Read an Excerpt
A NOTE FROM OUR AUTHOR
It is impractical to try and learn every fact or concept in an EMS textbook.An EMS student must be able to distinguish the “must know” from the rest of the material presented. That’s what this book does:
it emphasizes the “must know” content. This Crash Course is unique because it’s designed for those who are one test away from direct patient care in potentially dangerous circumstances.
This publication is not a substitute for a well-written textbook or participation in a high-quality EMS training program, but rather as a bridge between your training and your certification exam. This book
helps you focus on the knowledge necessary to pass the NREMT certification exam and function competently as an EMT.
In EMT class, students take a test after the lesson. When you are an EMS provider, the test comes unannounced and the lesson is learned afterward. When you are not prepared for class, you risk a
poor grade. When you are not prepared on the street, the patient pays the price.
As you work your way through this book, imagine yourself certified, hired, and on duty for your very first shift. You have just been dispatched to the community pool. There are reports of a fire in a
storage room near the pool with a number of people fleeing the area. The dispatcher tells you a lifeguard is performing CPR on a child pulled from the water during the evacuation.
You don’t know if you will be the first EMS unit on the scene . . .
You don’t know what was in the storage room or what hazards await you . . .
You don’t know how many patients are waiting for your help, or what might be wrong with them…
You don’t know if you will be caring for the pediatric drowning victim or other patients . . .
With this scenario in mind, read through this book and ask yourself, “What do I really need to know to handle this call?”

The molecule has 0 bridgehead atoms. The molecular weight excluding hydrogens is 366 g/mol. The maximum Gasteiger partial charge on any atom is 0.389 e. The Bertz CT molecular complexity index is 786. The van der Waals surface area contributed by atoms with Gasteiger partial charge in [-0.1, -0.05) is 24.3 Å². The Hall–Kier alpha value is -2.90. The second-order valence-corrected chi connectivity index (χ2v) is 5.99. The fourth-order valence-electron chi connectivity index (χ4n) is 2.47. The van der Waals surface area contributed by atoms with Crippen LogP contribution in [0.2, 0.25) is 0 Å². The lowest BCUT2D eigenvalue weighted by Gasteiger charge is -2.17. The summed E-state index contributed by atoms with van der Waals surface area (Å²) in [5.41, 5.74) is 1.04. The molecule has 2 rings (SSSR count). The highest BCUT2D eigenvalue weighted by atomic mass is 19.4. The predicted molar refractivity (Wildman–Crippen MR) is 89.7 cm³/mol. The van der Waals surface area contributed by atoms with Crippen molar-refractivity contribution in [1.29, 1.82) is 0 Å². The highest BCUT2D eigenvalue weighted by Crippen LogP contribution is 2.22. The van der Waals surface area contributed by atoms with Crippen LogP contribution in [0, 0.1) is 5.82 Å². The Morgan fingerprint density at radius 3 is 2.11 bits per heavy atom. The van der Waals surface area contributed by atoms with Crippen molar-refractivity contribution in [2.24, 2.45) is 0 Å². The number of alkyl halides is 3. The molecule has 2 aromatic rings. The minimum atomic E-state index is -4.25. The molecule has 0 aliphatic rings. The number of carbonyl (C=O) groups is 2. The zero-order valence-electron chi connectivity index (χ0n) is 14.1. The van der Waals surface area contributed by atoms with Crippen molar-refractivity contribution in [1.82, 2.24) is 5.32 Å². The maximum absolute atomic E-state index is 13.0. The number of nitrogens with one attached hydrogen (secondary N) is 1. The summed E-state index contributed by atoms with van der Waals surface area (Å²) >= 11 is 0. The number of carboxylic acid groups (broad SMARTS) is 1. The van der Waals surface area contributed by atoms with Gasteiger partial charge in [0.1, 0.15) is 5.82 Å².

Study hard and good luck on your certification exam.
Chris Coughlin, NREMT-P, Ph.D.
Preparing for Success on the NREMT Certification Exam 1
Serving the public as an Emergency Medical Technician (EMT) is among today’s most rewarding careers. The overwhelming majority of states in the U.S. require that you pass the National Registry of Emergency Medical Technicians (NREMT) exam to become certified and work as an EMT. Certification through the NREMT indicates that you have demonstrated entry-level competency as an EMT.
The NREMT certification exam is a “pass/fail” test. Its purpose is not to identify who is the “best,” but to identify who is “competent.” Your future patients don’t care what you scored on your certification exam. They care about receiving competent and compassionate care for themselves and those they care about. This Crash Course gives you the essential information you need to prepare for the NREMT certification exam.
The NREMT exam is a computer-adaptive test (CAT). The test tailors itself to your individual abilities. The exam delivers questions one at a time and the questions are not randomly chosen. While you are taking the test, the software that drives the test is estimating your ability level. The ability estimate gets more and more precise as the exam progresses. The exam ends when there is a 95% certainty that your demonstrated competency is above or below the passing standard.